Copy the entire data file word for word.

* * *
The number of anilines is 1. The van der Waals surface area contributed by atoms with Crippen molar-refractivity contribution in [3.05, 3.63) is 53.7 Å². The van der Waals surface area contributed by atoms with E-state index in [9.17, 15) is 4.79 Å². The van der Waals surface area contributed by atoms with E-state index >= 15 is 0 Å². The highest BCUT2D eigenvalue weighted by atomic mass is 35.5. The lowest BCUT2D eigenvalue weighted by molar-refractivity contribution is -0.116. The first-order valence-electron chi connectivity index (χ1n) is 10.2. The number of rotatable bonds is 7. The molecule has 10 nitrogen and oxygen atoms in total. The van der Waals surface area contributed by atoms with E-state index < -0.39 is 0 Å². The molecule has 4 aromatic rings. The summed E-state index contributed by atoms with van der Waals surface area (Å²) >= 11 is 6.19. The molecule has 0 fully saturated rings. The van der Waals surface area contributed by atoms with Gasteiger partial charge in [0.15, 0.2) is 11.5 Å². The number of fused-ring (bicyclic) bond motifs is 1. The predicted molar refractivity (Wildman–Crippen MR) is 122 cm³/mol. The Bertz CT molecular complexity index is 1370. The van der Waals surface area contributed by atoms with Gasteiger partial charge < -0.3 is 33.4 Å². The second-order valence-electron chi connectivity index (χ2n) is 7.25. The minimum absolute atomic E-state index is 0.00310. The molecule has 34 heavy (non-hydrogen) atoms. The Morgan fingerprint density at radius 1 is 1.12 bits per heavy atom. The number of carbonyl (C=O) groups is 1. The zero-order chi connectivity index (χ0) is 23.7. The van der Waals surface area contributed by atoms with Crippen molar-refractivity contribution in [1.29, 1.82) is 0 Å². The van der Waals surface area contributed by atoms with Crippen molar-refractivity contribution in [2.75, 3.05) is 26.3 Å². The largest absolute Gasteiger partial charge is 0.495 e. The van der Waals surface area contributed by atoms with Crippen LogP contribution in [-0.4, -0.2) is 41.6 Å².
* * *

The number of anilines is 1. The van der Waals surface area contributed by atoms with Crippen molar-refractivity contribution in [3.05, 3.63) is 53.7 Å². The van der Waals surface area contributed by atoms with E-state index in [9.17, 15) is 4.79 Å². The van der Waals surface area contributed by atoms with E-state index >= 15 is 0 Å². The highest BCUT2D eigenvalue weighted by atomic mass is 35.5. The lowest BCUT2D eigenvalue weighted by molar-refractivity contribution is -0.116. The first-order valence-electron chi connectivity index (χ1n) is 10.2. The number of rotatable bonds is 7. The molecule has 10 nitrogen and oxygen atoms in total. The van der Waals surface area contributed by atoms with E-state index < -0.39 is 0 Å². The molecule has 4 aromatic rings. The summed E-state index contributed by atoms with van der Waals surface area (Å²) >= 11 is 6.19. The molecule has 0 fully saturated rings. The van der Waals surface area contributed by atoms with Gasteiger partial charge in [0.15, 0.2) is 11.5 Å². The number of fused-ring (bicyclic) bond motifs is 1. The predicted molar refractivity (Wildman–Crippen MR) is 122 cm³/mol. The Bertz CT molecular complexity index is 1370. The van der Waals surface area contributed by atoms with Gasteiger partial charge < -0.3 is 33.4 Å². The second-order valence-electron chi connectivity index (χ2n) is 7.25. The minimum absolute atomic E-state index is 0.00310. The molecule has 34 heavy (non-hydrogen) atoms. The Morgan fingerprint density at radius 1 is 1.12 bits per heavy atom. The number of carbonyl (C=O) groups is 1. The zero-order chi connectivity index (χ0) is 23.7. The van der Waals surface area contributed by atoms with Crippen molar-refractivity contribution in [1.29, 1.82) is 0 Å². The van der Waals surface area contributed by atoms with Crippen molar-refractivity contribution in [2.75, 3.05) is 26.3 Å². The largest absolute Gasteiger partial charge is 0.495 e. The van der Waals surface area contributed by atoms with Crippen LogP contribution in [-0.4, -0.2) is 41.6 Å².